They were locked in coffins, Belthor finally wrote. He sniffed, tears in his eyes. We opened them up, and they just... he added the ellipses after a moment, unsure of what other words he could add. They're mad, he finally jotted after a moment. I was too late.

They're alive. They wouldn't be if you were too late. Estelle shook her head. I'm coming north. I'll be there next week.

No. You don't have to. Belthor shook his head. I can do this myself. I'm not a boy.

I never said you were. Estelle's face was set. You don't look well, Bel. Please tell me you're not still staying in your old dorm room.

No. Belthor gestured behind him. This is Sam and Tori's.

Good. Estelle nodded once. Solitude is a bad thing when you're distressed.

So I've been told. Belthor wiped at his eye. He growled as he felt a tear. Not now! Not in front of-

Belthor, you have seen something most people couldn't envision, Estelle wrote, piercing his soul with her archer's gaze. That you weep shows you care. You are not Theron. I don't care what Runes glowed and didn't glow - that's not my area of expertise. I've known terrible people, and you are not one of them. She shook her head. I find myself wondering if Vaneer would have taken advantage of Theron's abilities had he discovered him.

Gods have mercy, Belthor wrote. Vaneer and Theron together would have been unstoppable.

No. Estelle didn't elaborate, but Belthor liked her confidence.

The initiate glanced at the clock. I should go. Lunch is almost over, and I still have staff class. He debated for a moment, but he had to add it. I guess I get to listen to another Master malign Agnete.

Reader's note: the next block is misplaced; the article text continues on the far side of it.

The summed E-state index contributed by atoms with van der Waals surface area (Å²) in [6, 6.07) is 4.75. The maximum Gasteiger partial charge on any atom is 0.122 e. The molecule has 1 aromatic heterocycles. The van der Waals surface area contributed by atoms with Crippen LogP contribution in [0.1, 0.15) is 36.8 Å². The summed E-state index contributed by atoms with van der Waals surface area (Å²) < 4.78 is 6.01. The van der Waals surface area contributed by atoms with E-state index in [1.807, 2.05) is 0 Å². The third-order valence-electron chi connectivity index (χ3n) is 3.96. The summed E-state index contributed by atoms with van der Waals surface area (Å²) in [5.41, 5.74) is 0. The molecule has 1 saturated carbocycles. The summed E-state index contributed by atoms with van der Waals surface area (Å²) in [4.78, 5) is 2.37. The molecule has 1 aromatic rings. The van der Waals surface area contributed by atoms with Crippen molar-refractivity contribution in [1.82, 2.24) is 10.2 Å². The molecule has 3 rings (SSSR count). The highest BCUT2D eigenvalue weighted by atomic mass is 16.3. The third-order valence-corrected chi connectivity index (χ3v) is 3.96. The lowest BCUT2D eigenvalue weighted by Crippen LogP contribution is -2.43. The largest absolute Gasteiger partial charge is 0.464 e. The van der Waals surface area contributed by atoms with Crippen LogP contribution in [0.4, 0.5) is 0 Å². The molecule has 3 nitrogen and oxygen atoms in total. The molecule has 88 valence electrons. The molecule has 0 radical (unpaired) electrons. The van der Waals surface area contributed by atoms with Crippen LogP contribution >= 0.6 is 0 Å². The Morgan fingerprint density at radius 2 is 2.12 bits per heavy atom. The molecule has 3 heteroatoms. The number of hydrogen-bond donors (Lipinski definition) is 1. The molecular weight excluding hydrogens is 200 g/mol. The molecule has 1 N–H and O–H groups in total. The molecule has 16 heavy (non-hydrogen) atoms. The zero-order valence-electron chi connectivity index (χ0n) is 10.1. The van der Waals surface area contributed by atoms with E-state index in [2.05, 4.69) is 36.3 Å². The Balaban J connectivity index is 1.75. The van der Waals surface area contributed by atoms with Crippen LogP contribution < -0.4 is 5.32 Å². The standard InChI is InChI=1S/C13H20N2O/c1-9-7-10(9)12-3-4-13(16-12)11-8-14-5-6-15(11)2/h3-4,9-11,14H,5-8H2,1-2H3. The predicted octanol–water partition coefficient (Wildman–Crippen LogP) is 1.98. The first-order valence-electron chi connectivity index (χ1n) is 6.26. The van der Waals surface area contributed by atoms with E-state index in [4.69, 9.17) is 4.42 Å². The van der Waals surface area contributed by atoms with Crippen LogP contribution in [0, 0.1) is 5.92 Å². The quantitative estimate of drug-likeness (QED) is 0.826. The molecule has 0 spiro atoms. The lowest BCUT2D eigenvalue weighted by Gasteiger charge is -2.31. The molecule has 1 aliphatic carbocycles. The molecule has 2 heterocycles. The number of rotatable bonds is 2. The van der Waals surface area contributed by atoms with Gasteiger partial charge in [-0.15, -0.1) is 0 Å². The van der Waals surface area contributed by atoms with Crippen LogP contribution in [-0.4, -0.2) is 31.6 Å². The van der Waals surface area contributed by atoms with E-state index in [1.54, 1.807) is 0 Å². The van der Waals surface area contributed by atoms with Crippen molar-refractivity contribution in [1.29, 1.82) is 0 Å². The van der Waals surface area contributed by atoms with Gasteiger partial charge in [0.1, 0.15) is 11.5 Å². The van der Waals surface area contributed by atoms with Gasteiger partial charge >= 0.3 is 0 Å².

This sounds less like a school and more like a cult by the day, Estelle observed. Take that from one who would know what a cult is like.

Belthor nodded once. I've had the thought. You're not wrong. But this is where wizards are trained. If I'm to be one, this is the place.

Estelle sighed, though he couldn't hear her. I'm coming north regardless, Bel. Just for a visit. I can make up some official reason for a Princess of Nurem to visit the School of Sorcery. Is there anything I can bring you? Anything at all I can do?

Belthor shook his head. Unless you know how to clear traumatic memories.

Revenge. Estelle's response was so fast, so authoritative, that Belthor wondered.

I wanted to kill him.

You should have. Her eyes were cold. Runes be damned, he is scum. And he's too dangerous to be left alive.

It would be murder, Belthor protested.